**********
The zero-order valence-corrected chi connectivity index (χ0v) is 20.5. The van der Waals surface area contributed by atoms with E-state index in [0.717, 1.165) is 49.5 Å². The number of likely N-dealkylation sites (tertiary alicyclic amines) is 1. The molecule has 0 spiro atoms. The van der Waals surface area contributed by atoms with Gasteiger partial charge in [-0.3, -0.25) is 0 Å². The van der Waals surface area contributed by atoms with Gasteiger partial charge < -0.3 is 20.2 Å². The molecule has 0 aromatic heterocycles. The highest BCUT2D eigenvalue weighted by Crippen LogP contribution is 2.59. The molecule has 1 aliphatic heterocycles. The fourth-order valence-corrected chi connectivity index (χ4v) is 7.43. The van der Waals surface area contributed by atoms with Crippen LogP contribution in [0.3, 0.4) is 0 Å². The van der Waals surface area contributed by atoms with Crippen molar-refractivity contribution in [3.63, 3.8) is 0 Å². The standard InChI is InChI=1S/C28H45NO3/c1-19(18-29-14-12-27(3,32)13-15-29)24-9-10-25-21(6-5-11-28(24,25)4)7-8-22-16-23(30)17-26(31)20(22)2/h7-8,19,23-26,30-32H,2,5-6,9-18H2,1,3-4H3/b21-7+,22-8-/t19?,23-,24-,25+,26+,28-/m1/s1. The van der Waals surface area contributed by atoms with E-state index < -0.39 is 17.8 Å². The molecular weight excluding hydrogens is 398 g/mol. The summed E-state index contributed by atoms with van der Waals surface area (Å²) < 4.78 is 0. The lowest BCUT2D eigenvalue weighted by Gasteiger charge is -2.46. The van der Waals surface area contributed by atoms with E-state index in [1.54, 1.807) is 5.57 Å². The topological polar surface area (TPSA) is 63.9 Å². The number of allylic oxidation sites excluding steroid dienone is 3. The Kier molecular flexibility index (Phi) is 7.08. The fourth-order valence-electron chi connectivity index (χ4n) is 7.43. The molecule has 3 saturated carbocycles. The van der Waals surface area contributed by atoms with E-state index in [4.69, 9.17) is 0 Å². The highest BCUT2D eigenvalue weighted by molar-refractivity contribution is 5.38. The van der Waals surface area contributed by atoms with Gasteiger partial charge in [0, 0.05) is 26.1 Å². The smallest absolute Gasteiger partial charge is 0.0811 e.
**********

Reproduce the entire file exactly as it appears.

The zero-order valence-corrected chi connectivity index (χ0v) is 20.5. The van der Waals surface area contributed by atoms with E-state index in [0.717, 1.165) is 49.5 Å². The number of likely N-dealkylation sites (tertiary alicyclic amines) is 1. The molecule has 0 spiro atoms. The van der Waals surface area contributed by atoms with Gasteiger partial charge in [-0.3, -0.25) is 0 Å². The van der Waals surface area contributed by atoms with Gasteiger partial charge < -0.3 is 20.2 Å². The molecule has 0 aromatic heterocycles. The highest BCUT2D eigenvalue weighted by Crippen LogP contribution is 2.59. The molecule has 1 aliphatic heterocycles. The fourth-order valence-corrected chi connectivity index (χ4v) is 7.43. The van der Waals surface area contributed by atoms with Crippen LogP contribution in [0.3, 0.4) is 0 Å². The van der Waals surface area contributed by atoms with Crippen molar-refractivity contribution in [3.63, 3.8) is 0 Å². The standard InChI is InChI=1S/C28H45NO3/c1-19(18-29-14-12-27(3,32)13-15-29)24-9-10-25-21(6-5-11-28(24,25)4)7-8-22-16-23(30)17-26(31)20(22)2/h7-8,19,23-26,30-32H,2,5-6,9-18H2,1,3-4H3/b21-7+,22-8-/t19?,23-,24-,25+,26+,28-/m1/s1. The van der Waals surface area contributed by atoms with E-state index < -0.39 is 17.8 Å². The molecular weight excluding hydrogens is 398 g/mol. The summed E-state index contributed by atoms with van der Waals surface area (Å²) < 4.78 is 0. The lowest BCUT2D eigenvalue weighted by Gasteiger charge is -2.46. The van der Waals surface area contributed by atoms with E-state index in [1.54, 1.807) is 5.57 Å². The topological polar surface area (TPSA) is 63.9 Å². The number of allylic oxidation sites excluding steroid dienone is 3. The Kier molecular flexibility index (Phi) is 7.08. The fourth-order valence-electron chi connectivity index (χ4n) is 7.43. The molecule has 3 saturated carbocycles. The van der Waals surface area contributed by atoms with E-state index in [4.69, 9.17) is 0 Å². The highest BCUT2D eigenvalue weighted by molar-refractivity contribution is 5.38. The van der Waals surface area contributed by atoms with Gasteiger partial charge in [0, 0.05) is 26.1 Å². The smallest absolute Gasteiger partial charge is 0.0811 e.